The first week of December brought with it a chance to travel back in time, to witness the cruelty of the Romans and the extraordinary resilience of the Celts - all from the comfort of LEH's very own Jane Ross Theatre.

This year's production followed the story of the warrior queen, Boudica (portrayed by sixth former, Natasha Syed) and the countless hardships which she endured following the invasion of the Romans. Newly-widowed and robbed of her land, Boudica and her two daughters (played by Holly Low and Sadie Connolly) travelled far and wide, enlisting the help of old friends and foes in a bid to take back what is rightfully theirs.

LEH students had been transformed into sword-wielding, armour-clad soldiers, their costumes courtesy of Gwen Brown. Millie Edwards also did a fantastic job bringing the characters to life, adding facial hair and stomach-turning gashes to the faces of this year’s cast. A cleverly constructed set of wooden structures were wheeled around the stage; they were multi-functional, sometimes aligned to replicate a typical Roman wall, sometimes forming the domain of the British rebels. The attention to detail was unparalleled.

The fight scenes were particularly enjoyable to watch. The girls threw themselves into them, landing well-rehearsed blows to each others’ shields. I spoke to Cheshmeh Deljouie, 16, who played one of the soldiers, Sestus. She described learning those moves as ‘really exhausting’ as you had to constantly repeat the same ‘fight sequence over and over again’. This process, no doubt, took up much of their 90 minute-long rehearsals. But, Cheshmeh confessed that it was ‘really fun’ to do something perhaps a little different from what previous LEH productions have entailed.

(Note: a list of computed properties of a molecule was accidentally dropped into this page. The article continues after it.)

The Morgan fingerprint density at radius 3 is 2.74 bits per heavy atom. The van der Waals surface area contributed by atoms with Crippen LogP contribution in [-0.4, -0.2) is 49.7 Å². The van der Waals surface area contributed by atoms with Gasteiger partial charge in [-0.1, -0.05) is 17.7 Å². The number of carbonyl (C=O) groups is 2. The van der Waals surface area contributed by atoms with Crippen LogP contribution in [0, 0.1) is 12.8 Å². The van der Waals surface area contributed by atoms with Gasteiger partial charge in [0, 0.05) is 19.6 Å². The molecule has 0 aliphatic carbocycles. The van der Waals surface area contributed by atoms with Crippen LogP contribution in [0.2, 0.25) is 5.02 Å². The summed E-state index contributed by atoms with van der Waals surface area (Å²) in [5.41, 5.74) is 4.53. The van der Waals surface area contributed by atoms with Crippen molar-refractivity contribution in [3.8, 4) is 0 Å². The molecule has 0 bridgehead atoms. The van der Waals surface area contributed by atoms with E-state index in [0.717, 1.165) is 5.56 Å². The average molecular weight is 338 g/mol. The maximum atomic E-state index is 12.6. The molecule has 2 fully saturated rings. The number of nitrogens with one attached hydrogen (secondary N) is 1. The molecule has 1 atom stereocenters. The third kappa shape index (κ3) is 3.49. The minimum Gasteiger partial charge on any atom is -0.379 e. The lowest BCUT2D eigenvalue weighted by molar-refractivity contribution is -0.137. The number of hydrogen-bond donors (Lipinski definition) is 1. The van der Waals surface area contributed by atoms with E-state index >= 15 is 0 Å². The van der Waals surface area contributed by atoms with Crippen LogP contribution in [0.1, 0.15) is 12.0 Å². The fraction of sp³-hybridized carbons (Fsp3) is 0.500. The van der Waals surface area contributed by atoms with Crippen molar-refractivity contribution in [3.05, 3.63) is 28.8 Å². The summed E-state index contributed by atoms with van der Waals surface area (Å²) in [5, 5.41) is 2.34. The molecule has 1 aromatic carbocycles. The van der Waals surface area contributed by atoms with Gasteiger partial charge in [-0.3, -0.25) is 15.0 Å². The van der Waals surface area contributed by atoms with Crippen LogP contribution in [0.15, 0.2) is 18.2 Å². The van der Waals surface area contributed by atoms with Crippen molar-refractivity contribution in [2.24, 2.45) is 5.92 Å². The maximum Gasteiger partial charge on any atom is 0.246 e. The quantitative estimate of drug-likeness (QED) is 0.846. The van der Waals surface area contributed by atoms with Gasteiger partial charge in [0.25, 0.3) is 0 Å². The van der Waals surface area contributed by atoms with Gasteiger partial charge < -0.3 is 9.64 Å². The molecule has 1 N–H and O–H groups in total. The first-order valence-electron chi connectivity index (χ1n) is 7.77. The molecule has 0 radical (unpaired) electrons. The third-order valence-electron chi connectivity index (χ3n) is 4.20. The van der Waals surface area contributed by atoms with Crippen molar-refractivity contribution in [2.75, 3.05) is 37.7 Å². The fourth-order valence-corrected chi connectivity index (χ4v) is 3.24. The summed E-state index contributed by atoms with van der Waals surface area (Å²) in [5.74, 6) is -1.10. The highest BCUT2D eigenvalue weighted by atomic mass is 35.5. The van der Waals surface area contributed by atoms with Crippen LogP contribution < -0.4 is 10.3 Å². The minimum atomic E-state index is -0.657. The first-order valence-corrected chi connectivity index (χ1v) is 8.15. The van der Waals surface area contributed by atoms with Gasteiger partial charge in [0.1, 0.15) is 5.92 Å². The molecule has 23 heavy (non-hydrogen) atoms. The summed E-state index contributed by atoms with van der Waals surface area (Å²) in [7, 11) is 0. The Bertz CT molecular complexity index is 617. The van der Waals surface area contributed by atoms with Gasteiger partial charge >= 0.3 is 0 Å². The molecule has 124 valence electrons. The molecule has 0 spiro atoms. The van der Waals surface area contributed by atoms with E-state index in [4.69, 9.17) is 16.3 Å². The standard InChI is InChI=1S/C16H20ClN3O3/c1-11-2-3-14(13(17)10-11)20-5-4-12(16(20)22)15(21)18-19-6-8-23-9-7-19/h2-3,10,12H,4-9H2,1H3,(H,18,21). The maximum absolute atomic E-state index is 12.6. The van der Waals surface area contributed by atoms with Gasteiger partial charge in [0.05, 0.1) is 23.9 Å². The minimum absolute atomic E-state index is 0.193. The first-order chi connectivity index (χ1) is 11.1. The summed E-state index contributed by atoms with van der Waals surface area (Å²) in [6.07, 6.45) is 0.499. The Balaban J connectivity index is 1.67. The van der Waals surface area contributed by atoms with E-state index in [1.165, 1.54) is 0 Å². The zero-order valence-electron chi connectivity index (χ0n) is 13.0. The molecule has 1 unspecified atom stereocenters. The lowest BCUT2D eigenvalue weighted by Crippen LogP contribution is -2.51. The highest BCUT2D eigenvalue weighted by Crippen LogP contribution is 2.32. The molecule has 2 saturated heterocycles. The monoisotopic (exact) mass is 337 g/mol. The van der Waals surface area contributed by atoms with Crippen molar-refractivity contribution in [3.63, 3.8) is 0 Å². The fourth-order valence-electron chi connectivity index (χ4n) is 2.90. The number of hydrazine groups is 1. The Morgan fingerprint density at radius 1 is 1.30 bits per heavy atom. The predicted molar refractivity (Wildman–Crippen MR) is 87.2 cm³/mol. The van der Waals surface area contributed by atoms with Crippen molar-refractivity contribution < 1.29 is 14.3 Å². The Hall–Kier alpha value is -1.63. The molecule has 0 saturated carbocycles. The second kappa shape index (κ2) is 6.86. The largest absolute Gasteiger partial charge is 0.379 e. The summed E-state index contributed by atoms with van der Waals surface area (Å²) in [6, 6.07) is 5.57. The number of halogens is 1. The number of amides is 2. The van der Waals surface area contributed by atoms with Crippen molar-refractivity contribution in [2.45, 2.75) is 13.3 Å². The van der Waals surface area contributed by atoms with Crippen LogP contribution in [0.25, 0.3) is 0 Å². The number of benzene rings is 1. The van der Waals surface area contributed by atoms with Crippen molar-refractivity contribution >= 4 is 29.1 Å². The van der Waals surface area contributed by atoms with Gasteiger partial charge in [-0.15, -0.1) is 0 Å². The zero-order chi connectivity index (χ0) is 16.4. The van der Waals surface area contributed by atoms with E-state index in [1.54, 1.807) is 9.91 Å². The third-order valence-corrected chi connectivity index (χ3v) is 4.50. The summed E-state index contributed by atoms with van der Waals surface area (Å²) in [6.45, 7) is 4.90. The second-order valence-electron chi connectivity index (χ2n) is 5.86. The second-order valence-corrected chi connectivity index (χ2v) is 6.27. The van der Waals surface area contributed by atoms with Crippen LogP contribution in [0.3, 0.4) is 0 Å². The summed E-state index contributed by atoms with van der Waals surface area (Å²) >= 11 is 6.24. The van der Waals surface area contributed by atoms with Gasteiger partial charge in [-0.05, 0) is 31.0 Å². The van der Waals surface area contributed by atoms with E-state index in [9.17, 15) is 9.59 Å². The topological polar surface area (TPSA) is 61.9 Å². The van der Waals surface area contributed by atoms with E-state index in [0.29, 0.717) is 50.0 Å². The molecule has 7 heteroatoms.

But it was the individual performances of those up on stage which really gave the play that element of realism. A trio of Lower Sixth actresses (consisting of Niamh Campbell, Cheshmeh Deljouie and Karina Zakharyan) kicked off the night with a sequence of vulgar dialogue, capturing the true essence of idle, Roman soldiers with absolute ease. Natasha Syed’s performance was also exemplary as she managed to somehow channel the determination of a headstrong leader into her acting, while simultaneously demonstrating Boudica's grief from losing her husband, her anger at losing her territory and her agony while taking her own life. She was vulnerability at times which provided us with an interesting and unique insight into what such a formidable woman might have felt in such a difficult situation.

There were moments which left the audience in horror - moments of assault, abuse, torture. One unfortunate soldier had his tongue cut out before our very eyes which had us all grimacing in unison. The candid manner in which each and every moment was executed shocked us all; it helped to show how normal such occurrences were back in that time period, particularly the objectification and cruel treatment of women. As well as being highly entertaining and suspenseful, ‘Boudica’ was a real eye-opener, all pulled together by a wonderful cast and crew.